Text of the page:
We’re all in it together as blues royalty gives a command performance 

On her frequent visits to these parts over the last year or so, Sari Schoorr has shown herself to be an incredible performer. A voice that comes from somewhere deep within, is at odds with her smiling, humble stage persona. On the road testing, if you will, of the songs has seen them develop and alter – as only the best of blues does. So it is here that “Demolition Man” has a real sultry side, although it must be said that Sari could most probably sound sultry if she read her shopping list. As well as singing their own tunes, Schoorr and her wonderful band, The Engine Room, are amongst the great modern interpreters of the standards too. Leadbelly’s “Where Did You Sleep Last Night” is infused with a mighty, smoky voodoo and, when they let themselves go with “Rock N Roll”, Schoorr and her brilliant guitarist Innes Sibun do that justice too – no mean feat in the Black Country. The covers are great, but the originals are what will sustain this as a career. “Kiss Me” drips with lust, “Damn The Reason” (“if I break your heart, then take it like a man,” she roars) has a steely defiance, and “Aunt Hazel” belies its harrowing subject by being funky, strutting fun. Schoorr ends with her take on “Black Betty”, a song she has come to own with one of the boldest versions there is, and the fact is inescapable: the title of her debut record was “Force Of Nature” and she most certainly is. On this form she – and The Engine Room – are unstoppable.

During the course of his two and a quarter hours tonight, Walter Trout doesn’t need to say a lot. His guitar talks for him, after all. A couple of things he does verbalise, though, show why seeing Walter these days is so good.

“I am happy to be here,” he smiles. “Mind you, I am happy to be anywhere, I am just happy to be breathing!” Then a little later – about an hour in – he stops and says: “man, I am having so much fun up here, I’ve forgotten to play anything off the new album….”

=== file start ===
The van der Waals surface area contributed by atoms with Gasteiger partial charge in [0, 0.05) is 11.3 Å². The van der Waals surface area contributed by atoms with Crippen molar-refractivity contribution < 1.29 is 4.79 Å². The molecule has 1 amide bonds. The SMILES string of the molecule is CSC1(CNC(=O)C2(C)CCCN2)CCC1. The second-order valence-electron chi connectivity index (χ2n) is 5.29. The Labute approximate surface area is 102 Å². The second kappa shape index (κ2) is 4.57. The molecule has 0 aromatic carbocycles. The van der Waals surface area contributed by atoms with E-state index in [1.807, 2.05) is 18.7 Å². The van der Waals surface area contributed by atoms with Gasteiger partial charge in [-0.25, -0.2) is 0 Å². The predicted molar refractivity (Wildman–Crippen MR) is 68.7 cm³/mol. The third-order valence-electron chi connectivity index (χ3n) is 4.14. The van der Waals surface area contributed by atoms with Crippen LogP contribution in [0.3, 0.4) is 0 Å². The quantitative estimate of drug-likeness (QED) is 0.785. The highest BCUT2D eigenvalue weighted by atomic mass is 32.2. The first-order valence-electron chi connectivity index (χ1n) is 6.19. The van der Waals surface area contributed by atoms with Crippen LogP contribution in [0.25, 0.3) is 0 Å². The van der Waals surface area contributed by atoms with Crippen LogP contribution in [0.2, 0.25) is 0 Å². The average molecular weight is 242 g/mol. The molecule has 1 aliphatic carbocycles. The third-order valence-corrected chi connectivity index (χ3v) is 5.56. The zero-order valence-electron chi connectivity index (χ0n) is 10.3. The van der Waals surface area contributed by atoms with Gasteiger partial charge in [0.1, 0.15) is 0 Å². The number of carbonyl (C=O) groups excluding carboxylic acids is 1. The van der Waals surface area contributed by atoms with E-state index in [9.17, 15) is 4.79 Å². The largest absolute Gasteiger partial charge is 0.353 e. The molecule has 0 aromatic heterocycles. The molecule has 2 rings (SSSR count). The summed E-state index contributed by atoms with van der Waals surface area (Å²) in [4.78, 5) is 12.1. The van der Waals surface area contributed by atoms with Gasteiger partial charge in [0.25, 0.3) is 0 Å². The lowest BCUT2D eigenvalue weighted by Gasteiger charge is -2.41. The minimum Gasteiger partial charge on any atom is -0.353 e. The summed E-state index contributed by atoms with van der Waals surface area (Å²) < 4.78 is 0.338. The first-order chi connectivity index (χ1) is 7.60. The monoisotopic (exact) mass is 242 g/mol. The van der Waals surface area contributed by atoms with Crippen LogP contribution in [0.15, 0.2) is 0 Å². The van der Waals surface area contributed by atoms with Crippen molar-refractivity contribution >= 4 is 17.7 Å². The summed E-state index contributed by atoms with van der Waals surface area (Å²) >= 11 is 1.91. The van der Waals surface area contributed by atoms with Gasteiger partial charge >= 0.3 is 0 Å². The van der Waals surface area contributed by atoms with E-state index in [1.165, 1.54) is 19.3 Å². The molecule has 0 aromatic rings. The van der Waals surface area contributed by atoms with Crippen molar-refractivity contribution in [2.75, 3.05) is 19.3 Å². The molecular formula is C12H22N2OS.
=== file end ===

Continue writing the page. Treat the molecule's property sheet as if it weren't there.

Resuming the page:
The two things are connected. First, as everyone knows by now, Trout needed a liver transplant. He died. Twice. Then taught himself to play guitar again. His new album. “We’re All In This Together” is a joyous thing, very probably album of the year, and stuffed with more special guests then you can count. That joy spills on stage here. It is like every gig Walter plays now is a bonus and he’s absolutely going to squeeze as much into it as he can.

There is a moment when he plays Albert King’s “Cold, Cold Heart” and does so without a microphone, as if he wants to busk in your living room,  and if his versatility is beyond question anyway, then a listen to the bombast of “Put It Right Back On You” and the fragility of “Love In Vain” proves it yet further.

In the spirit of the new record, the second half of the show sees a parade of guests on stage. Rod Mayall, brother of John, plays mighty organ as he joins Gwyn Ashton on “Got Nothing Left” , Sari Schoorr is back for “Work No More” (a song written by Walter that she covered on her album) and Innes Sibun steals the show on the new album’s title track.

Blues is eschewed for just five minutes as Andrew Elt finds something primal in BB King’s “Lord Have Mercy”, before “Please Take Me Home” from “Battle Scars” (the album he wrote about his illness) changes the mood.

For this run, Trout has long time band mates Michael Leasure on drums and Sammy Avila performing his usual duties on organ and keyboards, but Avila’s son Danny is new on bass, playing a blistering solo when given the chance, and the four lock into an incredible groove on the closing classic “Goin’ Down”.  Everyone, though, is having way too much fun for there not be an encore and “Prisoner Of A Dream” is a visceral end, with one more jaw-dropping lead from Trout.

The Godfather of modern blues he might be, but Walter Trout is so much more. Seeing him live these days is one of the most joyous, uplifting experiences in music.